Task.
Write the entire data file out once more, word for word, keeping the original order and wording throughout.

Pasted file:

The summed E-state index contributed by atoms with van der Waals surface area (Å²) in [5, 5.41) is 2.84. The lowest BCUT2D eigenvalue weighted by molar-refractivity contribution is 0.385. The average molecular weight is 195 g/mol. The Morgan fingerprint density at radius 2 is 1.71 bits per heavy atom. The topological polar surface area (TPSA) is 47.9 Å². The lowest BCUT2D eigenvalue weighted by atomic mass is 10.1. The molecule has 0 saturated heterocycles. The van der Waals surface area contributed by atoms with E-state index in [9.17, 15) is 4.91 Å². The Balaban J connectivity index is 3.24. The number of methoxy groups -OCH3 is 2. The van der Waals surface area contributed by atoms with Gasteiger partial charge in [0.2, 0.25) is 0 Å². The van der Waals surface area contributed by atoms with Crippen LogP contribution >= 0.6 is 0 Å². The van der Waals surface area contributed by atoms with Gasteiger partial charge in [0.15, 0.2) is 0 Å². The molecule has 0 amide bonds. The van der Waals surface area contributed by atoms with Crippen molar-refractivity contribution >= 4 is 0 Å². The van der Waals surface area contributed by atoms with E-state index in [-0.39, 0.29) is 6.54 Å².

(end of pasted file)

The summed E-state index contributed by atoms with van der Waals surface area (Å²) in [5, 5.41) is 2.84. The lowest BCUT2D eigenvalue weighted by molar-refractivity contribution is 0.385. The average molecular weight is 195 g/mol. The Morgan fingerprint density at radius 2 is 1.71 bits per heavy atom. The topological polar surface area (TPSA) is 47.9 Å². The lowest BCUT2D eigenvalue weighted by atomic mass is 10.1. The molecule has 0 saturated heterocycles. The van der Waals surface area contributed by atoms with E-state index in [9.17, 15) is 4.91 Å². The Balaban J connectivity index is 3.24. The number of methoxy groups -OCH3 is 2. The van der Waals surface area contributed by atoms with Gasteiger partial charge in [0.2, 0.25) is 0 Å². The van der Waals surface area contributed by atoms with Crippen LogP contribution >= 0.6 is 0 Å². The van der Waals surface area contributed by atoms with Gasteiger partial charge in [0.15, 0.2) is 0 Å². The molecule has 0 amide bonds. The van der Waals surface area contributed by atoms with Crippen molar-refractivity contribution >= 4 is 0 Å². The van der Waals surface area contributed by atoms with E-state index in [-0.39, 0.29) is 6.54 Å².